Director Kraninger's Remarks Before the National Association of Attorneys General Capital Forum
Thank you, Attorney General Landry. It is a pleasure to be here with you all today as you meet to discuss so many pressing and important issues.
For those of you who I have not yet met, let me take a moment to introduce myself. My public service began in the Peace Corps and extended to the legislative branch as well as several cabinet agencies. Throughout my career, I’ve emphasized the responsibility and duty to carry out public service as a public trust.
My experience working for Secretary Mineta, a former Democratic congressman and Clinton commerce secretary, who served as President Bush’s Secretary of Transportation, taught me the importance of working across the aisle. He liked to say there are no Democratic roads or Republican highways. While being mindful of the political environment and considerations, we focused on developing and promoting the right policies for the American people. We also engaged in robust and transparent discourse on what those right policies were – both internally and externally with the many stakeholders who cared about those policies. I have adopted that model in my career and am bringing that to my leadership of the CFPB.
In the year since I have been Director, I have had the honor of meeting many of you. As I have said in those meetings, there is tremendous opportunity for the Bureau and the state attorneys general to join forces to protect consumers. I am committed to working with all of you, regardless of political affiliation to achieve our common mission of consumer protection.
I truly believe that by engaging a variety of stakeholders we can arrive at better policies. That is why I invited people to share their candid views with me. In the past 12 months, I have met with more than 800 stakeholders in the realm of consumer protection, including attorneys general and state financial regulators, consumers, consumer groups, tribal leaders, military personnel, academics, non-profits, faith leaders, and both bank and non-bank financial institutions.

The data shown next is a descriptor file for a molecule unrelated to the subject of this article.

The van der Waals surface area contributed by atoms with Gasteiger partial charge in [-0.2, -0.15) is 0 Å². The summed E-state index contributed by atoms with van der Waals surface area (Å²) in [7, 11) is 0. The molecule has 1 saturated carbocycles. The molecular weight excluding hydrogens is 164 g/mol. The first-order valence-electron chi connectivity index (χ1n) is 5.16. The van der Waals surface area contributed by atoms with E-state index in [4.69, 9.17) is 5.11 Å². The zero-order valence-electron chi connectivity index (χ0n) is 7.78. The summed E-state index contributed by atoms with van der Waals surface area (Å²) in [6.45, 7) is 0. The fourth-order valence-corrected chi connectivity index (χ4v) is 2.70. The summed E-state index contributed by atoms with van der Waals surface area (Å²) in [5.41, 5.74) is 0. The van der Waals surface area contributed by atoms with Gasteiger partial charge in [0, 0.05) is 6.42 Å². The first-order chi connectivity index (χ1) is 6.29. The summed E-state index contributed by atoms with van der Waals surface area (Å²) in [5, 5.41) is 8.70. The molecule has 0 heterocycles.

This engagement has included meeting with as many of you and your offices as possible, particularly as I traveled around the country.
I have been to 17 states in this role and plan to visit more in the upcoming year. Whenever possible my agenda includes meetings with the state’s AGs and financial regulators. Thank you for taking time out of your busy schedules to meet with me. I want to have an open and direct relationship with you all, particularly in those instances where there may be a divergence of views on policy matters. We will have differences in views from time to time. But what unites us–a shared commitment to protecting consumers–is greater than what divides us.
Today I would like to discuss our joint efforts in protecting consumers through the use of supervision and enforcement. I will also discuss our new partnership efforts with the states, including working together more closely on innovation policies. Finally, I will discuss our small dollar and debt collection rules. In short, I am firmly committed to maintaining and building strong partnerships with states because when we work together, we can achieve our mission of consumer protection.
Supervision and enforcement are essential tools Congress gave the Bureau. A purposeful supervisory and enforcement regime can prevent consumer harm by promoting a culture of compliance and righting wrongs. Indeed, when we take enforcement action against wrongdoers, it sends a clear message to the public and to the marketplace that we will not tolerate illegal conduct. This deters unlawful behavior and supports a level playing field among competing firms. The bottom line is that we will effectively enforce the law to fulfill our consumer protection mission.
Every enforcement case we take on is managed by our staff to ensure compliance with consumer financial protection laws, and to prevent and redress consumer harm. We pursue cases only after thoroughly reviewing the facts. And once those facts are in our possession, I am committed to ensuring that we move as expeditiously as possible to resolve cases in the interest of justice, whether through public enforcement action, a determination that a particular investigation should be closed, or through the use of our education, regulatory or supervisory tools.